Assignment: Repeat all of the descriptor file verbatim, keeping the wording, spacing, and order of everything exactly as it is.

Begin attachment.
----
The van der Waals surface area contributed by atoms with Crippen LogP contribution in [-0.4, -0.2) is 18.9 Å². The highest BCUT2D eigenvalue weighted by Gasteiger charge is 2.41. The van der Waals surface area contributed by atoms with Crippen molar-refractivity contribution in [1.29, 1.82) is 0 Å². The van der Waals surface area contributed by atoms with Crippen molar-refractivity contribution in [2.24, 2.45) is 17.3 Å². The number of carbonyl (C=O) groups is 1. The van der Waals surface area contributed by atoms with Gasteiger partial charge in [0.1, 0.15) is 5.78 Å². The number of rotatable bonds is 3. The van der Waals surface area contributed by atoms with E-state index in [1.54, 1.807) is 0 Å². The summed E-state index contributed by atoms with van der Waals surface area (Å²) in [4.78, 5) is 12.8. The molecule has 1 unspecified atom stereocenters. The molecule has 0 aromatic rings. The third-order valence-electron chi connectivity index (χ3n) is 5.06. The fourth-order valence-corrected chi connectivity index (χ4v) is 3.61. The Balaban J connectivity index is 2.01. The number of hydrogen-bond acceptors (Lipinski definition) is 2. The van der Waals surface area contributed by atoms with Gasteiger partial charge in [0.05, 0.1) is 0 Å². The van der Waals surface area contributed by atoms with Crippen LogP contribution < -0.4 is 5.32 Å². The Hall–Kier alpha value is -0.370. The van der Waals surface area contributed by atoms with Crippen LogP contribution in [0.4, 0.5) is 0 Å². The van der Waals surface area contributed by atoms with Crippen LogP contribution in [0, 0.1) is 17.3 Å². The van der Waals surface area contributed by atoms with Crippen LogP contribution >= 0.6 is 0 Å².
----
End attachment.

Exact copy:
The van der Waals surface area contributed by atoms with Crippen LogP contribution in [-0.4, -0.2) is 18.9 Å². The highest BCUT2D eigenvalue weighted by Gasteiger charge is 2.41. The van der Waals surface area contributed by atoms with Crippen molar-refractivity contribution in [1.29, 1.82) is 0 Å². The van der Waals surface area contributed by atoms with Crippen molar-refractivity contribution in [2.24, 2.45) is 17.3 Å². The number of carbonyl (C=O) groups is 1. The van der Waals surface area contributed by atoms with Gasteiger partial charge in [0.1, 0.15) is 5.78 Å². The number of rotatable bonds is 3. The van der Waals surface area contributed by atoms with E-state index in [1.54, 1.807) is 0 Å². The summed E-state index contributed by atoms with van der Waals surface area (Å²) in [4.78, 5) is 12.8. The molecule has 1 unspecified atom stereocenters. The molecule has 0 aromatic rings. The third-order valence-electron chi connectivity index (χ3n) is 5.06. The fourth-order valence-corrected chi connectivity index (χ4v) is 3.61. The Balaban J connectivity index is 2.01. The number of hydrogen-bond acceptors (Lipinski definition) is 2. The van der Waals surface area contributed by atoms with Gasteiger partial charge in [0.05, 0.1) is 0 Å². The van der Waals surface area contributed by atoms with Crippen LogP contribution < -0.4 is 5.32 Å². The Hall–Kier alpha value is -0.370. The van der Waals surface area contributed by atoms with Crippen LogP contribution in [0.4, 0.5) is 0 Å². The van der Waals surface area contributed by atoms with Crippen LogP contribution in [0, 0.1) is 17.3 Å². The van der Waals surface area contributed by atoms with Crippen LogP contribution >= 0.6 is 0 Å².